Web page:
It’s been called the Brain Drain when those who’ve been at your office forever, start retiring. It can feel as if a massive amount of information is leaving the building. And, there’s some truth to that, but also a number of options and solutions. What you do before those who are of retirement age, up and retire on you, will make a world of difference to your organization, your team, and all who remain in the company. Any of the three actions listed in today’s Monday Moment or any combination of them will help you to retain some of their knowledge, focus on how much they’ve contributed in the process of working there for forever, and keep your eye on the positive instead of the sometimes-typical behavior of someone who gets called a short timer. The first option is to make a mistake manual.
Leaders, long time team members and nearly everyone you have the privilege of leading, including yourself, has made mistakes, often a plethora. Yet, we also know that mistakes are a primary learning mechanism. There is no better retention than that for which you’ve learned a task, skill, or lesson the hard way. The challenge is once the lesson is learned, the mistake is forgotten soon thereafter. Those in your employ soon to retire have likely made a mountain of mistakes that now make up the foundation for what they know to do so well, or the way that is not written in any manual. They know the real way to fix that old software system, even when the online directions say to do the opposite. They know how to approach that client in collections who won’t give you a cent until the soon to retire team members calls him. What they don’t remember is how they learned it…until you ask them. Hand the soon to retire or leave, long term team member, a simple composition book and ask them to record every mistake they can remember. Give them categories and if they aren’t inclined to write it themselves, consider interviewing them. These manuals will then provide humor when published for the remainder of the team, and likely valuable nuggets of wisdom that you soon won’t be missing.
Much as is done in the media or advertising industry, your office could conduct focus groups with the team members about to leave the building. Gather around a few millennials and have them come up with questions relevant to the job, the company, or anything that would be worthy information to uncover. What do they like best about working here? What is their least favorite part? How did they rise to the top or to their position? What are three things they wish they had done differently? Those asking the questions will learn, as will the one answering and both having participated in a session such as this, will have far greater retention of the information shared. One element to add in the conducting of focus groups, if you feel there is value in encouraging only appropriate intel is shared, or perhaps in even creating a video legacy, is to video tape each session. These can then be shared with the employee base as part of training and gives bragging rights to those retiring.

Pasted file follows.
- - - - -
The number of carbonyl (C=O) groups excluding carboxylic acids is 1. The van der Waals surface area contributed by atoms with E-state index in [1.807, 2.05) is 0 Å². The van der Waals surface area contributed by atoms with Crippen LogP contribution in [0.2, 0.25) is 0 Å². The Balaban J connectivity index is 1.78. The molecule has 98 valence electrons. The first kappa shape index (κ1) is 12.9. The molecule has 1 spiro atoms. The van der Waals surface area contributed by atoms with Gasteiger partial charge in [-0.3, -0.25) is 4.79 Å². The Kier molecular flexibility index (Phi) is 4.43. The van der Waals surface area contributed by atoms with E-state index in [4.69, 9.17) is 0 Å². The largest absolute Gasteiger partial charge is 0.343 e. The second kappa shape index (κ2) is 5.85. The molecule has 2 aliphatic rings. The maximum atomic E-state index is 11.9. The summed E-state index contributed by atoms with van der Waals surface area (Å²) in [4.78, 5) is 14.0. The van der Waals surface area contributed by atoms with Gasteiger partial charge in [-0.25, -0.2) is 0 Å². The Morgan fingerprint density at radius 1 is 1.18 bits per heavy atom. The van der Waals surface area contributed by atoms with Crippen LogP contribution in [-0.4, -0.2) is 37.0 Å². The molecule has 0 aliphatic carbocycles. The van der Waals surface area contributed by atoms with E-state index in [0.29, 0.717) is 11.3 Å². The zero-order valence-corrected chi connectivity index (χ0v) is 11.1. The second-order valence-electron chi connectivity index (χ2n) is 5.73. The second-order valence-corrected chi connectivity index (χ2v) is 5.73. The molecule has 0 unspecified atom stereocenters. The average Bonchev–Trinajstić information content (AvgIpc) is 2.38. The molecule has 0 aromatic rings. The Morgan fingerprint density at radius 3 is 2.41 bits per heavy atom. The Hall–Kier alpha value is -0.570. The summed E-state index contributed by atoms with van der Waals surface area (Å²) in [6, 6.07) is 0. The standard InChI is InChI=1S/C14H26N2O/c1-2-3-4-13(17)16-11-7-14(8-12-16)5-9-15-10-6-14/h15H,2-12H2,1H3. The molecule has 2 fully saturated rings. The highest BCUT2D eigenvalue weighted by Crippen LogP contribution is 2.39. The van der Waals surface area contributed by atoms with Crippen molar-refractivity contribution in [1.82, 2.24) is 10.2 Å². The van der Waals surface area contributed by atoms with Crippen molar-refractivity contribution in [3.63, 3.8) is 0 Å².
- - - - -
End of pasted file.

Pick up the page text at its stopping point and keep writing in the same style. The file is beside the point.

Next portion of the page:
Many organizations have structured mentoring programs. Those structures can include purposeful peer to peer partnering, choose someone you like mentor approaches, or even weekly meetings up to and including full conferences. Mentoring is not uncommon. Pairing a baby boomer, soon to retire, and a millennial is less often thought of, but is a great option. Millennials often equate baby boomers to the respect they have or had for their grandparents. There is greater rapport and a more willing acceptance of the advice given from boomers than those in the Gen X generation. As a boss with team members who could benefit from mentoring, do not feel threatened by this possible option. Instead, see it as an opportunity to add to the development of those you lead by pairing them with someone who has likely done the role or a task similar to those you lead, longer, in some cases, than you’ve been alive. Plus, an employee with a mentor other than yourself, will learn more when receiving guidance from multiple people, multiple levels, and additional angles. Pair the long-time team member with a millennial and then schedule regular touch base or debriefs with both of them.
It would be such a simple solution to find a way to install a USB port in the brain of those with so much knowledge. Then you and I could just download decades of wisdom. Well, that’s not gonna happen, but any of these three steps or a combination of each of them will provide you with so much more information and satisfaction than merely spending your time planning the retirement party that occurs before they leave the building.
Monica Wofford, CSP is a leadership development specialist who coaches, consults with, and speaks to leaders of all levels, building their skills, emotional intelligence and authenticity. Author of Contagious Leadership and Make Difficult People Disappear, Monica is also a candidate for the Florida House of Representatives. For more information, visit www.ContagiousCompanies.com, www.MonicaWofford.com or www.VoteWofford.com.